Procol Harum

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Procol Harum at the Deutschlandhalle, Berlin

Pete Bewers writes for BtP


26 October 1973
I first really started to appreciate Procol Harum when I was living in Germany in the early 1970s of course I knew them before that and was well-acquainted with their hits, such as Homburg, A Whiter Shade of Pale, etc, but it was not until I was went to Germany that I came across people who actually were in possession of any of their albums.

A Procol album was virtually de rigueur in any self-respecting German album-collection in those days. I imagine their popularity was partly due to Keith Reid's enigmatic lyrics, which appealed to the "Brechtian" side of the German psyche ... and partly to the almost bombastic style of some Procol numbers, such as The Devil Came from Kansas and Piggy Pig Pig, which appealed to what I might term the "Wagnerian" side (of the German psyche).

Certainly, their album Home was received very well over there its "Gothic" feel was way ahead of its time and almost certainly had quite an influence on much German music of the 80s and 90s. Procol Harum's mix of delicate lyrics and crashing "heavy metal" (before the term became fashionable) instrumental backing was unique.

The concert at the Deutschlandhalle this was at the height of their most creative period (shortly after the release of the album Grand Hotel) was no disappointment, neither for the (mainly) German audience, nor for myself. They played many of their most famous "anthems": Homburg and Whiter Shade, as well as Salty Dog, another favourite ... and, of course, Conquistador.

These quieter, more introspective songs were interspersed by the more raucous numbers. Especially, I remember them belting out Piggy Pig Pig which got the crowd going wild. I am not sure if Robin Trower was still with them then I know I saw him playing with his own band just a month or so later in the Round House (London) but either way I definitely remember a very good rendition of Piggy ... with soaring guitar as a backdrop to the "God's aloft the seas are ra-a-a-ging"... etc.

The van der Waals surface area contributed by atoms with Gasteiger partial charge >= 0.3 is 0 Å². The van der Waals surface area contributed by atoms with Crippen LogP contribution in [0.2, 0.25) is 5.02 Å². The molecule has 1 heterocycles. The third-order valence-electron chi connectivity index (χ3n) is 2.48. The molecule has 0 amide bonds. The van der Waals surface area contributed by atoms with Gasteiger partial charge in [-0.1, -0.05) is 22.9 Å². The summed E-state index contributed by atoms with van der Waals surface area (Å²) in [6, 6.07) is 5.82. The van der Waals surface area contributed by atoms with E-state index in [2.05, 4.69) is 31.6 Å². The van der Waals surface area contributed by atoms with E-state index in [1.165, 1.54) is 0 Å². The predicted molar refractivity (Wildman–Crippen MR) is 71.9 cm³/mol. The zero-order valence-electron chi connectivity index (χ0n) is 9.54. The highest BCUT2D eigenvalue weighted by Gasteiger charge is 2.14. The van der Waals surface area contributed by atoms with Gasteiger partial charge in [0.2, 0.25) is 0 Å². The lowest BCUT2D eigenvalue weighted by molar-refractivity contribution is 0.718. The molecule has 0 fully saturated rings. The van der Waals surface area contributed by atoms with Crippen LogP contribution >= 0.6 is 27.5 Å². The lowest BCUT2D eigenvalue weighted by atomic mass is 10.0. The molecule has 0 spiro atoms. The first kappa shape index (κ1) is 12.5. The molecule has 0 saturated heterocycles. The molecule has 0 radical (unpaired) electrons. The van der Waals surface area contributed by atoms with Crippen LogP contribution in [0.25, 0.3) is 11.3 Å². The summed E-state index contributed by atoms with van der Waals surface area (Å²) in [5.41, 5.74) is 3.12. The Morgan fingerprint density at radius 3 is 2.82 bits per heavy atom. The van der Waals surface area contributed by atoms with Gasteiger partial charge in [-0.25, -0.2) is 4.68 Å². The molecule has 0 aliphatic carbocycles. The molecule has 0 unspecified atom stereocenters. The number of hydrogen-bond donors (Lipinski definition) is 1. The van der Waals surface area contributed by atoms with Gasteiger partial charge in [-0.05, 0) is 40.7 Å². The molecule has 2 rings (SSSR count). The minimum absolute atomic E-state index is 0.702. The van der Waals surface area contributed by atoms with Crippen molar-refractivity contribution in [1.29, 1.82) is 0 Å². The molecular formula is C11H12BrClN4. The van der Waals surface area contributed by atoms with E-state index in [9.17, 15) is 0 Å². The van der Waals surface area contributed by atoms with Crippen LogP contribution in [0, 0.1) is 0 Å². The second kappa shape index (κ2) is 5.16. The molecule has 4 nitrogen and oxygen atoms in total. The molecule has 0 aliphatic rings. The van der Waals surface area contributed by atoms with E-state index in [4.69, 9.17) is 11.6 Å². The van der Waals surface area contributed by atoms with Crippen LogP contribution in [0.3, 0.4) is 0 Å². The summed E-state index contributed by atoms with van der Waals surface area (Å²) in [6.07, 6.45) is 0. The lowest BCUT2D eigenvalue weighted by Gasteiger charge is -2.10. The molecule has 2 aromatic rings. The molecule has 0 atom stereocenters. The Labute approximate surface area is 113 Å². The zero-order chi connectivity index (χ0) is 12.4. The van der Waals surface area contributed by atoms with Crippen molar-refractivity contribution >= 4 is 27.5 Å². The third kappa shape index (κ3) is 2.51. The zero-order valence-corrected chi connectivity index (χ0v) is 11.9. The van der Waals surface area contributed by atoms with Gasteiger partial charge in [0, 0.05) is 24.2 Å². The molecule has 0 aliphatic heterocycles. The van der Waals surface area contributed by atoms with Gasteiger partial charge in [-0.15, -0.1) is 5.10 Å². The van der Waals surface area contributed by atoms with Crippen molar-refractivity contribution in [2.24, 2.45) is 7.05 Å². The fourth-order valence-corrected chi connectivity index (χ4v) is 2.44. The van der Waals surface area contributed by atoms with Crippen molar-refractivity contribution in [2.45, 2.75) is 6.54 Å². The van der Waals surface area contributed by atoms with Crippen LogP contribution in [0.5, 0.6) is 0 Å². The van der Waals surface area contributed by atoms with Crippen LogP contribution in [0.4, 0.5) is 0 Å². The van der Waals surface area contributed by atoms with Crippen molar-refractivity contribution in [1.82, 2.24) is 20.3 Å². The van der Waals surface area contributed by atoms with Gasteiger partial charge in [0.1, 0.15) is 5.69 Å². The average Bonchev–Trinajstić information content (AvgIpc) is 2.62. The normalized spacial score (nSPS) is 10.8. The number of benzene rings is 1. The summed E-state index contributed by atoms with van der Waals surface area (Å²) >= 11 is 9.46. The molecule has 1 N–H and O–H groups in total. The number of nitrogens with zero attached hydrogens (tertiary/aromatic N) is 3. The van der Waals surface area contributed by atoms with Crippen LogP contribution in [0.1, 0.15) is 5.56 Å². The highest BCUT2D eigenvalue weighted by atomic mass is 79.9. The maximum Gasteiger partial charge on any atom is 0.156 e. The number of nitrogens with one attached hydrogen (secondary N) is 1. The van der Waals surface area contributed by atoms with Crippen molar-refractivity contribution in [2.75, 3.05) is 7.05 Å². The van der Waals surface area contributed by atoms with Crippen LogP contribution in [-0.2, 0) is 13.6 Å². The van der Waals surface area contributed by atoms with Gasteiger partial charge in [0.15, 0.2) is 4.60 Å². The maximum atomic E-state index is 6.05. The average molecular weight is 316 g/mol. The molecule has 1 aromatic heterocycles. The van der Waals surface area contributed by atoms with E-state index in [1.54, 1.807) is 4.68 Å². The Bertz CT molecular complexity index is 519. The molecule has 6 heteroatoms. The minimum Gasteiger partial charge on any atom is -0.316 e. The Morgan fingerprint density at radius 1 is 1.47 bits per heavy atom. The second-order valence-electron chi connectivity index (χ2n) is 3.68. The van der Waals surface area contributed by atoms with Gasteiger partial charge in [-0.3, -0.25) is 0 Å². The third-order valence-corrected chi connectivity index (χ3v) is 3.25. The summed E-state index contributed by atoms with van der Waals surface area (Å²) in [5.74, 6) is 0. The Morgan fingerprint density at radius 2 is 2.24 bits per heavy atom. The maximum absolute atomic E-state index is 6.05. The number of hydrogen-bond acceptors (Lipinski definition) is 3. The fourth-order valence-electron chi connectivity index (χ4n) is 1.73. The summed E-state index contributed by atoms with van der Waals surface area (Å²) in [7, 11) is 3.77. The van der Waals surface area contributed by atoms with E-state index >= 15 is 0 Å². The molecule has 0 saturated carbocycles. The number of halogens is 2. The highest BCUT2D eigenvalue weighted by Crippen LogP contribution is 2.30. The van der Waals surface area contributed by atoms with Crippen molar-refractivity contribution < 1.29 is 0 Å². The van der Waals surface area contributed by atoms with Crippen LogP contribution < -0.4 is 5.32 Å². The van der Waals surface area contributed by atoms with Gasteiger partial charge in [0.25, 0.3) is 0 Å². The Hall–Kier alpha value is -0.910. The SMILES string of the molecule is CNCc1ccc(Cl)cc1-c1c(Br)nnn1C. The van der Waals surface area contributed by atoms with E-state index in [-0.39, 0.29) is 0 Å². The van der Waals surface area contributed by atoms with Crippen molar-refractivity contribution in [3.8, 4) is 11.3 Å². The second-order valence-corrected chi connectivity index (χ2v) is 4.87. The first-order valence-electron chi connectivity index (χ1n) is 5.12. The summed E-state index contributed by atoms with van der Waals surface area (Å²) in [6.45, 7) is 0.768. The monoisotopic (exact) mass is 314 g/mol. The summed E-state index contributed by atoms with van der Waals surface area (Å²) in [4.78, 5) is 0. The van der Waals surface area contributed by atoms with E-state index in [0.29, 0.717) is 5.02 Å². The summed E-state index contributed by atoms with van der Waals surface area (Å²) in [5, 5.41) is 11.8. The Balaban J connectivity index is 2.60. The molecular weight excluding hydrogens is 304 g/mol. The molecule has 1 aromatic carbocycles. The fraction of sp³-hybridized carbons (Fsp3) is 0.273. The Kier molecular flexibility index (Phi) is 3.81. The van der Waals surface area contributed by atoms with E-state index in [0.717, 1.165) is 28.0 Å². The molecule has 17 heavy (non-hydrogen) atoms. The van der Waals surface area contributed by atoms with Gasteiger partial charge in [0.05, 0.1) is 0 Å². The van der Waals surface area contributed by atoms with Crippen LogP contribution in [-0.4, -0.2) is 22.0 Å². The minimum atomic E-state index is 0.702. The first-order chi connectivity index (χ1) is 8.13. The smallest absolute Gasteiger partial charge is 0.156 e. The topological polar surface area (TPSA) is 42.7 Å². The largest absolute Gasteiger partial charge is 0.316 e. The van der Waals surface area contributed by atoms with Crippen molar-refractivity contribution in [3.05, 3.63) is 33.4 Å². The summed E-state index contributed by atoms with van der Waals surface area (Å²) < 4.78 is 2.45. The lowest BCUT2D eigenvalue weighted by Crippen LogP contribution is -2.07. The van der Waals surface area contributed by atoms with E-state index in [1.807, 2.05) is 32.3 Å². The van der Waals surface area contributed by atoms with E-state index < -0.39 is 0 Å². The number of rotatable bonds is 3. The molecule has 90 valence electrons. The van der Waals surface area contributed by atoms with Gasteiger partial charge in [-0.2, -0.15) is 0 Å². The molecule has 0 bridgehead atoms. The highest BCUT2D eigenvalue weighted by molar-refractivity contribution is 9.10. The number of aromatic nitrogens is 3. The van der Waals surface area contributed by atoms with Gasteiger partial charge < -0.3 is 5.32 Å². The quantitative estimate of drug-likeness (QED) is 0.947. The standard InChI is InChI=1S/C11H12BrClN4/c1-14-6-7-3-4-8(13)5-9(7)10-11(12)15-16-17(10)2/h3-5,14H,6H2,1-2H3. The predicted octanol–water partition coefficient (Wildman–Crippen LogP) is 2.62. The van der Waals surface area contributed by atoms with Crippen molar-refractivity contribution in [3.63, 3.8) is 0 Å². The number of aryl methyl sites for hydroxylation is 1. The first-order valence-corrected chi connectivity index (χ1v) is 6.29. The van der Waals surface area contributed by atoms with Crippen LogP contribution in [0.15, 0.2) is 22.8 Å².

I seem to have a recollection that, at concert's end, more than one encore was demanded ... whistles ... slow hand-clapping etc. Eventually, for the very last number, I recall Gary Brooker coming back alone ... to belt out the Little Richard number Great Balls of Fire. That perplexed the audience somewhat it was well-performed, but not exactly what this particular audience had expected of Procol Harum. There were no more calls for an encore. I almost thought Gary did it deliberately ... just to be able to get away without leaving a disappointed audience behind but perhaps they often ended up with that song. Whatever! Clearly Mr Brooker was a Little Richard fan, though! He seemed to really enjoy himself doing it.

Thanks, Pete Bewers, for this recollection, written 4 March 2002



 
More Procol concerts at BtP
Procol's 1973 tour dates
Setlist from this gig [not entirely tallying with the recollections above]

 
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